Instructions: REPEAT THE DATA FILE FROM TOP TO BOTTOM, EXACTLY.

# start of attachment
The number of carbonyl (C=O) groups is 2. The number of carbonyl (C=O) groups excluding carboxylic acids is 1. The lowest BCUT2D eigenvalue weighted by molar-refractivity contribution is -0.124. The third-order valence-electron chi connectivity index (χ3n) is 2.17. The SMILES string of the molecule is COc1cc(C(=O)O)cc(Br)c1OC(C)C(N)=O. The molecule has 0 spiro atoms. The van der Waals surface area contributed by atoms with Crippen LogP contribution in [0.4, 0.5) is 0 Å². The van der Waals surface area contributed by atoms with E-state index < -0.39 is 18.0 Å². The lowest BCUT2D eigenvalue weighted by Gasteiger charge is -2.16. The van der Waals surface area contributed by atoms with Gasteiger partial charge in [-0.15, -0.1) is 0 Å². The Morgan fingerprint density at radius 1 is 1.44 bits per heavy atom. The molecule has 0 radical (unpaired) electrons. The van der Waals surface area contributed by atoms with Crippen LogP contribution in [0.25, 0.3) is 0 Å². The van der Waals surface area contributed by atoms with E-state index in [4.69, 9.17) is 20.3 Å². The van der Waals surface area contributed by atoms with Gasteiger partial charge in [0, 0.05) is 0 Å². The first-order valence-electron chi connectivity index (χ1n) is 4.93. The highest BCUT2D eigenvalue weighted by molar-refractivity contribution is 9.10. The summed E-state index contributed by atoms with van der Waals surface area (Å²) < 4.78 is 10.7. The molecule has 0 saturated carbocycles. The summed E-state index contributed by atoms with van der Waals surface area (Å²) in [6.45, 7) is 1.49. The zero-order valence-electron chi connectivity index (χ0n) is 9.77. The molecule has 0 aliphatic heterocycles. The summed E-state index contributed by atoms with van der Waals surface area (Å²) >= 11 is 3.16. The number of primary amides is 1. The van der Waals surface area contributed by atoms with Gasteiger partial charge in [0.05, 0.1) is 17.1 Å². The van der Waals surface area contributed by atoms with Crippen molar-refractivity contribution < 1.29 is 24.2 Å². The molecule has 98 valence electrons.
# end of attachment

The number of carbonyl (C=O) groups is 2. The number of carbonyl (C=O) groups excluding carboxylic acids is 1. The lowest BCUT2D eigenvalue weighted by molar-refractivity contribution is -0.124. The third-order valence-electron chi connectivity index (χ3n) is 2.17. The SMILES string of the molecule is COc1cc(C(=O)O)cc(Br)c1OC(C)C(N)=O. The molecule has 0 spiro atoms. The van der Waals surface area contributed by atoms with Crippen LogP contribution in [0.4, 0.5) is 0 Å². The van der Waals surface area contributed by atoms with E-state index < -0.39 is 18.0 Å². The lowest BCUT2D eigenvalue weighted by Gasteiger charge is -2.16. The van der Waals surface area contributed by atoms with Gasteiger partial charge in [-0.15, -0.1) is 0 Å². The Morgan fingerprint density at radius 1 is 1.44 bits per heavy atom. The molecule has 0 radical (unpaired) electrons. The van der Waals surface area contributed by atoms with Crippen LogP contribution in [0.25, 0.3) is 0 Å². The van der Waals surface area contributed by atoms with E-state index in [4.69, 9.17) is 20.3 Å². The van der Waals surface area contributed by atoms with Gasteiger partial charge in [0, 0.05) is 0 Å². The first-order valence-electron chi connectivity index (χ1n) is 4.93. The highest BCUT2D eigenvalue weighted by molar-refractivity contribution is 9.10. The summed E-state index contributed by atoms with van der Waals surface area (Å²) < 4.78 is 10.7. The molecule has 0 saturated carbocycles. The summed E-state index contributed by atoms with van der Waals surface area (Å²) in [6.45, 7) is 1.49. The zero-order valence-electron chi connectivity index (χ0n) is 9.77. The molecule has 0 aliphatic heterocycles. The summed E-state index contributed by atoms with van der Waals surface area (Å²) >= 11 is 3.16. The number of primary amides is 1. The van der Waals surface area contributed by atoms with Gasteiger partial charge in [0.05, 0.1) is 17.1 Å². The van der Waals surface area contributed by atoms with Crippen molar-refractivity contribution < 1.29 is 24.2 Å². The molecule has 98 valence electrons.